Besides the obvious benefits of activity, these sorts of things can induce a daydreamy state - Theta brain waves. This level of consciousness is ideal for letting your thoughts coalesce. I often think of my best ideas, or suddenly discover the next thing I need to do to solve a problem while showering, or mowing the lawn.

grmpyprogrammer profile image
Chris Hartjes

For the past 2 years I have been doing a 4-day workweek from Mon-Thur - 32 hours a week. One of my mentors put me onto the idea and asked me to write about it ->

ben profile image
Ben Halpern

Thanks for this 😊

casen profile image

I think the best way is to use your creativity for activities outside of programming or computers. Music, art, sports, dance, gardening, wood working.

It is a tough balance to strike due to the fact that many of us feel pressure to be productive at writing code. Some days just won't be productive, and your best bet is to rest your mind and prepare for tomorrow. The main cause of burnout is maintaining too fast a pace, and taking work a bit too seriously.

nezteb profile image
Noah Betzen

If you're normally a workaholic that needs calendars, todo lists, and productivity apps: schedule blocks of time during your day for relaxation. Don't be specific. During those blocks, do not try to be productive. If you can't think of anything to do, sit and do nothing.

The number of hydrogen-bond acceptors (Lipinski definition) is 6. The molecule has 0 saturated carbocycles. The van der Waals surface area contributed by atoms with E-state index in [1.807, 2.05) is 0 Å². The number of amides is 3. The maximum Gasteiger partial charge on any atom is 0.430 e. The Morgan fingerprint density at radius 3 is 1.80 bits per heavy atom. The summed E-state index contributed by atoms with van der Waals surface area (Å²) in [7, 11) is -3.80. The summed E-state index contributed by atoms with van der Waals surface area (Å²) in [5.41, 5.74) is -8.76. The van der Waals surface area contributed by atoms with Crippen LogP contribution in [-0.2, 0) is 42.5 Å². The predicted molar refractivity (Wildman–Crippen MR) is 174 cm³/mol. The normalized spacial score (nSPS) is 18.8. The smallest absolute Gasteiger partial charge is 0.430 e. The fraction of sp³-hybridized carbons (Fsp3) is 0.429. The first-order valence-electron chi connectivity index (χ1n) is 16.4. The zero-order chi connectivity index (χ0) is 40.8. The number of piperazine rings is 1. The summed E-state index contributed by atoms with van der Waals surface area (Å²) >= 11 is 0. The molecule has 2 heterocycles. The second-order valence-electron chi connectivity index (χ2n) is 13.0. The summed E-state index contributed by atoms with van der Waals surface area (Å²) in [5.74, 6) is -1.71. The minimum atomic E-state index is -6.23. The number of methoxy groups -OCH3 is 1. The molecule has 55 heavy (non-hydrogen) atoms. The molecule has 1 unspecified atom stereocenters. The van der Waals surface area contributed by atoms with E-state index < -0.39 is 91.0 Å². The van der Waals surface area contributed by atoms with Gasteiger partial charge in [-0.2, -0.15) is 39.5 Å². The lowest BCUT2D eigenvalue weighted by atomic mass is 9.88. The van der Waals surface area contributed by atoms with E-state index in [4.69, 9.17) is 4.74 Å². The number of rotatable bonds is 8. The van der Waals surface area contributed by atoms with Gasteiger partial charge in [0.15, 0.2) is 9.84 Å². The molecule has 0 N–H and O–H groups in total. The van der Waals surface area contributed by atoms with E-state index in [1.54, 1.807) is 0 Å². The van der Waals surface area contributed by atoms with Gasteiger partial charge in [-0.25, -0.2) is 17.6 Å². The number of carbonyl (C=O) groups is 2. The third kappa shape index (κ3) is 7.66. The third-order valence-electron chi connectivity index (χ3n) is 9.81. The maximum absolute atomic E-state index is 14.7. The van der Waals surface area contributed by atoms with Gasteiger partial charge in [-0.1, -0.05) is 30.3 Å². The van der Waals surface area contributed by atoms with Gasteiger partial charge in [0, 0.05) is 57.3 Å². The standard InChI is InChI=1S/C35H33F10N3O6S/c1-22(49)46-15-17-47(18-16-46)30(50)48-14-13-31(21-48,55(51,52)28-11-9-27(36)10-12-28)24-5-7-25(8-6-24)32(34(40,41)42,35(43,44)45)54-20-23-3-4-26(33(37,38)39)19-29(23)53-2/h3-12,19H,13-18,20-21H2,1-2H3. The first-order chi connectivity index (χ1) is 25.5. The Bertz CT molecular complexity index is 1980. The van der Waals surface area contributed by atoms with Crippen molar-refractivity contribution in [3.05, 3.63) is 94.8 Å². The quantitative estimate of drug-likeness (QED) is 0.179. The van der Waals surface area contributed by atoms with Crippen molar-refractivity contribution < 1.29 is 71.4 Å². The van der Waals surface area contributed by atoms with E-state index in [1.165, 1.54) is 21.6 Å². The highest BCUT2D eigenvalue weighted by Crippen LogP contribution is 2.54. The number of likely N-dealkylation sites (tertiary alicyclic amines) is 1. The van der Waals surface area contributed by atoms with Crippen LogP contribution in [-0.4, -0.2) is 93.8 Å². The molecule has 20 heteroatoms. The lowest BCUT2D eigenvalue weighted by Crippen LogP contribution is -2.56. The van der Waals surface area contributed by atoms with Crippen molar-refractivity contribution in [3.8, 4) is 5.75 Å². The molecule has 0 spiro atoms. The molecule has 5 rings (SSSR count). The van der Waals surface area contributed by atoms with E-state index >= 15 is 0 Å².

Also: drink water, stand up often, stretch, and walk/run/bike.

ben profile image
Ben Halpern

Good advice

mikengarrett profile image
Mike 🤘

A healthy lifestyle can be minimized, but it must not be eliminated.

I've found that I need at least 4 hours of sleep to function the next day (2 REMs).
I'm most efficient when I take a short break to walk and stretch every 3-4 hours.
Eating healthy makes a huge difference to me. Often a vegetable-based meal will do more than a pot of coffee, especially for lunch.
If you're getting stuck, switch to a different task or take a walk to allow your brain some time to break out of the loop.
Make sure your workstation is configured to be ergonomically efficient. Herman Miller has a good amount of public content on the topic:
Get familiar with the warning signs of burnout in yourself and tackle them when they first appear. It's better to take time off to sleep, eat, workout, socialize, etc to allow you to recharge and start back over than it is to recover from total burnout.

Everyone is built different, so take my insight with a grain of salt.

mdabek profile image
Marek Dabek

Walk / run / jog / exercise everyday.

I've found a sport I really like, happened to be judo. Add a group of people you can play this sport with, happened to be a bunch of great guys.